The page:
Oncology and Social Media
LIVESTRONG, an organization created by one of the worlds best cyclists, Lance Armstrong, and cancer survivor, Doug Ulman, has been highly successful in raising awareness and helping the cause against cancer over the past years.Not only has the organization touched the lives of millions of people, but it also has raised millions of dollars to fund the fight against this worldwide disease.The foundation fights to improve the lives of people affected by cancer and works in two areas: One by directly supporting survivors(people facing cancer and their family) and the other is by creating a global movement to battle the disease.
Although the organization is relatively small with fewer than 90 employees based in one city, it has grown to be highly respected; yet CEO Doug Ulman is still faced with some tough questions concerning the growth and future of the organization and how they can best leverage their brand.
It would be recommended that in order to keep promoting and raising awareness for LIVESTRONG’s events and cancer activism, they should really emphasize and continue to take advantage of social media such as Twitter, Facebook, blogs, websites, etc. , because they provide a inexpensive, effective and broad way of marketing.
Through these mediums of social media, they could answer questions, promote stories of cancer survivors, and provide a community for not only survivors but their families as well. They should also set up more events providing people with more personal experiences, such as mixers where people affected by cancer could gather, share their stories and meet face to face with others. Doug Ulman should also consider that if his goal is to create a national organization, advocating for people affected by cancer, that he may need expand offices to other places in the world, as currently they only have one located in Texas.
If he isn’t willing to do so and wants to keep his company small, he should then look into the possibility of having more relations with local, existing cancer activism groups in other places of the world. Provided the craze that LIVESTRONG wrist bands caused in the world, proving to be a simple, inexpensive band that created a community across all geographical, racial and age lines, they should continue to fundraise through more fashion products like so (T-shirts, sweaters, shorts, shoes, etc. ).
The wristbands not only sold more than 85 million, but they also were a way for everyday people to be philanthropists and donate an affordable amount of money and in return be able to show and feel like they are apart of the community of cancer survivors through a fashion item. However LIVESTRONG should recognize that one of the negatives of this whole campaign was that some people started purchasing the wristband for fashion purposes, instead of for the cause. To solve this problem with future items such as T-shirts, shorts, sweaters, etc. they could promote the main goal of the organization and make known to consumers what they were contributing to in buying LIVESTRONG products, possibly by adding tags on the article explaining this. Another concern Doug Ulman should have is that surrounding the doping allegations and multiple drug tests against Lance Armstrong, who is LIVESTRONG’s face and only “poster boy” for the organization. He should be worried of what would happen if these allegations turned out to be true, and how that would affect Armstrong’s reputation, which would reflect directly back on the LIVESTRONG brand.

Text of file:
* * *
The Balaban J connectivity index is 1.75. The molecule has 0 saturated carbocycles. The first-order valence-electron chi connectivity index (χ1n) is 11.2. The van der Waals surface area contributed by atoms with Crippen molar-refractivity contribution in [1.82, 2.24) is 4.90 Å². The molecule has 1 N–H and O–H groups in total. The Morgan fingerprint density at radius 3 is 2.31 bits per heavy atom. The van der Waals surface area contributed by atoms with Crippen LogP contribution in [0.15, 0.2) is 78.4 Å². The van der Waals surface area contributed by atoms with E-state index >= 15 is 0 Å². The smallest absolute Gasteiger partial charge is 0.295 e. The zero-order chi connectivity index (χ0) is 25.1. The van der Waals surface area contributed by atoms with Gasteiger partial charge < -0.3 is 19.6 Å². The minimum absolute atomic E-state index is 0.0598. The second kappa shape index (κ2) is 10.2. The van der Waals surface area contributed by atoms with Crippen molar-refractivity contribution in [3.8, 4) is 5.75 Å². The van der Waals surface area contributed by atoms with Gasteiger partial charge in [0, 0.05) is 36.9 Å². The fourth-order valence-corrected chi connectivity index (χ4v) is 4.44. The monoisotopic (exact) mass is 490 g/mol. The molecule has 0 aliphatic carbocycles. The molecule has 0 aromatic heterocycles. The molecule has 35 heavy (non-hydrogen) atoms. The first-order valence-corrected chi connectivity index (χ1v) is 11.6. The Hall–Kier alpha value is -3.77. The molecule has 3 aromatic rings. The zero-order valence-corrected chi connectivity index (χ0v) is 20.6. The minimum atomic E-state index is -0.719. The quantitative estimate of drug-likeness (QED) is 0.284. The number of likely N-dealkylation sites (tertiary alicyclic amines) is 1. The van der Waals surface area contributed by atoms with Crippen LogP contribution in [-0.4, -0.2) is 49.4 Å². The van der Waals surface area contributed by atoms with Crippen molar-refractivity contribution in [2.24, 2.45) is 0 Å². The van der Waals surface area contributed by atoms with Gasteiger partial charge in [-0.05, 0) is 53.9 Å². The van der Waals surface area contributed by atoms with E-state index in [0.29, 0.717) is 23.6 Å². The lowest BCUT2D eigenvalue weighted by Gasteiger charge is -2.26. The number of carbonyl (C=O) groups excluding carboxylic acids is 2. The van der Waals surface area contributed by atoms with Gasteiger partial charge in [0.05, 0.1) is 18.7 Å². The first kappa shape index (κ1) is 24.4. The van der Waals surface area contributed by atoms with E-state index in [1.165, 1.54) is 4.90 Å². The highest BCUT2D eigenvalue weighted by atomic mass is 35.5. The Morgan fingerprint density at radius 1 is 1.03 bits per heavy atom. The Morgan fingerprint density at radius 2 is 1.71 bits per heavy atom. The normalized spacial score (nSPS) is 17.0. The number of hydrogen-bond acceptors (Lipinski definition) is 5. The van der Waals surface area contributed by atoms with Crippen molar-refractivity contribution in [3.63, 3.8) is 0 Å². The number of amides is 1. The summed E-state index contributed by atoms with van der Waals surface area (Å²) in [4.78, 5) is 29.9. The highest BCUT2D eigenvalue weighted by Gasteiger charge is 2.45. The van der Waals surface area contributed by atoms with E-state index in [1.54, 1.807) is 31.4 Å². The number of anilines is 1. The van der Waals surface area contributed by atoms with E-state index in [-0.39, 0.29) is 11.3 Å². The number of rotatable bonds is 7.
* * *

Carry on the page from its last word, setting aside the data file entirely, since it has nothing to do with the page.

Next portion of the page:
To relieve the possibility of this happening, Ulman should consider using everyday survivors to promote the brand, someone who is relatable to the common public and isn’t necessarily a celebrity such as Lance is. In doing so, people would be buying and supporting for the organization, and survivors, not just for Lance Armstrong. People would also be able to share their stories, and compare their experiences with cancer to others. Finally, in questioning whether LIVESTRONG should continue on its partnership with Nike or if they should breakaway and do their own thing, dropping Nike would be to risky of a move to make.
Not only is Nike a highly reputable brand, but it also provides LIVESTRONG with someone who can produce and market their products, which brings in a considerable amount of revenue for the LIVESTRONG foundation. In dropping Nike, they would have to find another way to produce and promote these products, which would cause more problems than benefits. They can also use Nike to sponsor sporting events like the Tour De France, where all the bikers wore a yellow LIVESTRONG shirt, promoting their organization.
With cancer being the second most common cause of death in the US, it is expected that almost everybody in the country knows someone who has been affected by this tragic disease, and thus the strength of the community helping those affected should continue to grow. By using the power of social media, their sponsors, events, taking advantage of the LIVESTRONG brand, looking into expanding offices into other parts of the world and by using everyday local survivors to promote their brand, Doug Ulman should expect his organization to continue to grow and help raise awareness and support for cancer not only locally, but worldwide.